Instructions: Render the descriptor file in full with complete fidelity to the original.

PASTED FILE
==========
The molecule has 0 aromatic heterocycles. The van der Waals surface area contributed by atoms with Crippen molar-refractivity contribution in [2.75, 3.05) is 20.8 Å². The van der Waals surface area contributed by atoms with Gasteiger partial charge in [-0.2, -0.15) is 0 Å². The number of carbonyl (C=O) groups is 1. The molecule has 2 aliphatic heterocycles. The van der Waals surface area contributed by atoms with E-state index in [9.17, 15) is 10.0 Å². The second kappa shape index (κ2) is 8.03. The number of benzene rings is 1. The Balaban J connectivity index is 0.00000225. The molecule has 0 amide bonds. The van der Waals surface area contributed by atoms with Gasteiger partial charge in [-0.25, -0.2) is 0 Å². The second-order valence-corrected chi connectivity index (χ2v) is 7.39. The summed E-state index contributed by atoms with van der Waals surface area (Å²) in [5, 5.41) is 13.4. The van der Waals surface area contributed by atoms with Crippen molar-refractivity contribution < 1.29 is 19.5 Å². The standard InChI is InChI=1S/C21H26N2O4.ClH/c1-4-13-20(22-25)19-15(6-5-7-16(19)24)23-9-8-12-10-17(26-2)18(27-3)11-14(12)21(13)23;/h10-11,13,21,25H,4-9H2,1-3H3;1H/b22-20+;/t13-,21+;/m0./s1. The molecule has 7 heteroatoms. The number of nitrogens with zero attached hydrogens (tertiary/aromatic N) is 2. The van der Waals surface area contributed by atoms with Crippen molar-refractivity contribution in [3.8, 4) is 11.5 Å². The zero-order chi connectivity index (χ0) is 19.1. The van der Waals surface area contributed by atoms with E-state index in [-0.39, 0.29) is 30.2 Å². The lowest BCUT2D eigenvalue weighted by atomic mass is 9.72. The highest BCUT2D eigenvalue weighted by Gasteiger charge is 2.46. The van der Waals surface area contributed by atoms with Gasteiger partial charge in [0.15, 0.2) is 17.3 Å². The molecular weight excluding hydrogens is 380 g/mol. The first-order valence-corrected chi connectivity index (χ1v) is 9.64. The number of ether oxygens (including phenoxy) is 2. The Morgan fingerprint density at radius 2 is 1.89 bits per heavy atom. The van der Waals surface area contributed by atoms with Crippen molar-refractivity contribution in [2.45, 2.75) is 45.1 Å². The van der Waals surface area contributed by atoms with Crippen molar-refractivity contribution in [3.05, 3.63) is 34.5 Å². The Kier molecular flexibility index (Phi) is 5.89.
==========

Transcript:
The molecule has 0 aromatic heterocycles. The van der Waals surface area contributed by atoms with Crippen molar-refractivity contribution in [2.75, 3.05) is 20.8 Å². The van der Waals surface area contributed by atoms with Gasteiger partial charge in [-0.2, -0.15) is 0 Å². The number of carbonyl (C=O) groups is 1. The molecule has 2 aliphatic heterocycles. The van der Waals surface area contributed by atoms with E-state index in [9.17, 15) is 10.0 Å². The second kappa shape index (κ2) is 8.03. The number of benzene rings is 1. The Balaban J connectivity index is 0.00000225. The molecule has 0 amide bonds. The van der Waals surface area contributed by atoms with Gasteiger partial charge in [-0.25, -0.2) is 0 Å². The second-order valence-corrected chi connectivity index (χ2v) is 7.39. The summed E-state index contributed by atoms with van der Waals surface area (Å²) in [5, 5.41) is 13.4. The van der Waals surface area contributed by atoms with Crippen molar-refractivity contribution < 1.29 is 19.5 Å². The standard InChI is InChI=1S/C21H26N2O4.ClH/c1-4-13-20(22-25)19-15(6-5-7-16(19)24)23-9-8-12-10-17(26-2)18(27-3)11-14(12)21(13)23;/h10-11,13,21,25H,4-9H2,1-3H3;1H/b22-20+;/t13-,21+;/m0./s1. The molecule has 7 heteroatoms. The number of nitrogens with zero attached hydrogens (tertiary/aromatic N) is 2. The van der Waals surface area contributed by atoms with Crippen molar-refractivity contribution in [3.8, 4) is 11.5 Å². The zero-order chi connectivity index (χ0) is 19.1. The van der Waals surface area contributed by atoms with E-state index in [-0.39, 0.29) is 30.2 Å². The lowest BCUT2D eigenvalue weighted by atomic mass is 9.72. The highest BCUT2D eigenvalue weighted by Gasteiger charge is 2.46. The van der Waals surface area contributed by atoms with Gasteiger partial charge in [0.15, 0.2) is 17.3 Å². The molecular weight excluding hydrogens is 380 g/mol. The first-order valence-corrected chi connectivity index (χ1v) is 9.64. The number of ether oxygens (including phenoxy) is 2. The Morgan fingerprint density at radius 2 is 1.89 bits per heavy atom. The van der Waals surface area contributed by atoms with Crippen molar-refractivity contribution in [2.45, 2.75) is 45.1 Å². The van der Waals surface area contributed by atoms with Crippen molar-refractivity contribution in [3.05, 3.63) is 34.5 Å². The Kier molecular flexibility index (Phi) is 5.89.